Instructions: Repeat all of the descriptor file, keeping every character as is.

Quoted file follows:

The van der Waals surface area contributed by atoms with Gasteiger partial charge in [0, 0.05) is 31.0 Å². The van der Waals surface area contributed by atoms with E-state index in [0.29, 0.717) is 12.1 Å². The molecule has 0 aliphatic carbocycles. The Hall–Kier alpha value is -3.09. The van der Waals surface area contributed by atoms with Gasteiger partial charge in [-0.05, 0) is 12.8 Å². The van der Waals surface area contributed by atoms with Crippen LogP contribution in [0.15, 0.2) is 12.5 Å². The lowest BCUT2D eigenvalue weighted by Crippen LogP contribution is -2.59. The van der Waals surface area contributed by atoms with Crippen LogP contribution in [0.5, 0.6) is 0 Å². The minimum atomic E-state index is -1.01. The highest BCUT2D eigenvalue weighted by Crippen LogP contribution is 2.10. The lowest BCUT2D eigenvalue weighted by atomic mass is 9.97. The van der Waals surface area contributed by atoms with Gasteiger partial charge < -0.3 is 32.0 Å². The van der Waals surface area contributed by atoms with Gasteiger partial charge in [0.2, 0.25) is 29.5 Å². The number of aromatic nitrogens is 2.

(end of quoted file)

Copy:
The van der Waals surface area contributed by atoms with Gasteiger partial charge in [0, 0.05) is 31.0 Å². The van der Waals surface area contributed by atoms with E-state index in [0.29, 0.717) is 12.1 Å². The molecule has 0 aliphatic carbocycles. The Hall–Kier alpha value is -3.09. The van der Waals surface area contributed by atoms with Gasteiger partial charge in [-0.05, 0) is 12.8 Å². The van der Waals surface area contributed by atoms with Crippen LogP contribution in [0.15, 0.2) is 12.5 Å². The lowest BCUT2D eigenvalue weighted by Crippen LogP contribution is -2.59. The van der Waals surface area contributed by atoms with Crippen LogP contribution in [0.5, 0.6) is 0 Å². The minimum atomic E-state index is -1.01. The highest BCUT2D eigenvalue weighted by Crippen LogP contribution is 2.10. The lowest BCUT2D eigenvalue weighted by atomic mass is 9.97. The van der Waals surface area contributed by atoms with Gasteiger partial charge < -0.3 is 32.0 Å². The van der Waals surface area contributed by atoms with Gasteiger partial charge in [0.2, 0.25) is 29.5 Å². The number of aromatic nitrogens is 2.